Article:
This is the way, walk ye in it, when ye turn to the right hand, and when ye turn to the left. Then shall he give the rain of thy seed, that thou shalt sow the ground withal; and bread of the increase of the earth, and it shall be fat and plenteous ; in that day shall thy cattle feed in large pastures."

For a season they were shut up to the faith of Habakkuk, that simple faith, that beautiful and unmingled faith, that faith in God, and not in God's comforts; that faith in God, guided, fed, and strengthened by his word, and by no wild imagination. Although the fig-tree shall not blossom, neither shall fruit be in the vines; the labor of the olive shall fail, and the fields shall yield no meat; the flock shall be cut off from the fold, and there shall be no herd in the stalls ;-yet will I rejoice in the Lord, I will joy in the God of my salvation.”

There were such times, when they had to go to Isaiah 1. 10, and wait there till God's appearance, seeing no light, but in his own provision for just such a case. “ Who is among you that feareth the Lord, that obeyeth the voice of his servant, that walketh in darkness and hath no light? Let him trust in the name of the Lord, and stay upon his God.” Times there were, when they had to say, Our God whom we serve is able to deliver us ; but if not, if he please not, be it known to the whole world of darkness and distrust around and beneath us, we still trust in him, and have no misgivings, though he slay us.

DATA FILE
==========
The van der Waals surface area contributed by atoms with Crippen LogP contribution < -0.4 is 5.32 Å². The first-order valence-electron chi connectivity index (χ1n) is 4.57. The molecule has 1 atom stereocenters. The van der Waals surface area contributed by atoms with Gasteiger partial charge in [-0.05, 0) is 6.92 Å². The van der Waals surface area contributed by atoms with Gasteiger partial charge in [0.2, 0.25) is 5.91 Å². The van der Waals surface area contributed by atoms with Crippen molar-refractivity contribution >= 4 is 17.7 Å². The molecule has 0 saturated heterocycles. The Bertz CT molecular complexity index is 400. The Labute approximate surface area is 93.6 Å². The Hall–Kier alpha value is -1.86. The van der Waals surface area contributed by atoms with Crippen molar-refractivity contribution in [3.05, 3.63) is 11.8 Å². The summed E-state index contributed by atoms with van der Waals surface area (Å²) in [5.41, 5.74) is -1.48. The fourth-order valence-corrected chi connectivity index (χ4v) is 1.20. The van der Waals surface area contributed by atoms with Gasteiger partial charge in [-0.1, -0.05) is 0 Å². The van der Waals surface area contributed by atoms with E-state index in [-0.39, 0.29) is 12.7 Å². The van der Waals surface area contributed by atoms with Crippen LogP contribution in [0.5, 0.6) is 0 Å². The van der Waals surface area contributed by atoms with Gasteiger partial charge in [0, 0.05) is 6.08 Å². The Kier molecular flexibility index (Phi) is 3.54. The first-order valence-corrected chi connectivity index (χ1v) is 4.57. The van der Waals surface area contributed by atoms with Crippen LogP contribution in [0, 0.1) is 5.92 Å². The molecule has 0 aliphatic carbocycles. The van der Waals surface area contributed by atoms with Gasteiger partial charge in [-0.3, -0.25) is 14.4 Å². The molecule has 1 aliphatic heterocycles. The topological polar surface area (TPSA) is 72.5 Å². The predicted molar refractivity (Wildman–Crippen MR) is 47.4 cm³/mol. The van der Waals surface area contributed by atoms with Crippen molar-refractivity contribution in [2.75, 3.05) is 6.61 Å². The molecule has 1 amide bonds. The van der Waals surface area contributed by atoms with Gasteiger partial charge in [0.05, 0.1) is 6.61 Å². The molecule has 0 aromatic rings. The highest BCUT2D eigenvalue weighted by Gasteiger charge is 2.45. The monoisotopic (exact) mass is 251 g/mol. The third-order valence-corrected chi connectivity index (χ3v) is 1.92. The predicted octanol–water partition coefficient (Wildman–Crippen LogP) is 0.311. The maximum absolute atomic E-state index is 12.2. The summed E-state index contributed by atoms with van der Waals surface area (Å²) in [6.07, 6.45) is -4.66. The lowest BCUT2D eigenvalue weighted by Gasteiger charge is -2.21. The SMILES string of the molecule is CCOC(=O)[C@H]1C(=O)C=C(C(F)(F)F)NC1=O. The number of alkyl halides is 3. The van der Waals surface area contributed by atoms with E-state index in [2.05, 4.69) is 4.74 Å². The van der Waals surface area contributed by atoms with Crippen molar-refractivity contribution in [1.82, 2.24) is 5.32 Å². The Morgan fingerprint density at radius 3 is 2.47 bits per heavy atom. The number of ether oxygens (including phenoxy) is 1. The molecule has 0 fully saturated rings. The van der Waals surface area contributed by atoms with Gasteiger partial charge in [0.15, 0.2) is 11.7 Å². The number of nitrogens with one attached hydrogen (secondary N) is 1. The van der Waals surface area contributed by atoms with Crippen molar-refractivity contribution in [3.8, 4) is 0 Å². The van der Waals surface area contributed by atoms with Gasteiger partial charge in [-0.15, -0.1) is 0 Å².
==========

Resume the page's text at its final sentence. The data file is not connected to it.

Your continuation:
And then, when they were ready to say,—My strength and my hope is perished from the Lord, heard they the voice of the Lord, and found its fulfilment,—“For a small moment have I forsaken thee, but with everlasting mercies will I gather thee. In a little wrath I hid my face from thee for a moment, but with everlasting kindness will I have mercy on thee, saith the Lord thy Redeemer." the Lord will not cast off for ever ; but though he cause

“ For

grief, yet will he have compassion according to the multitude of his mercies."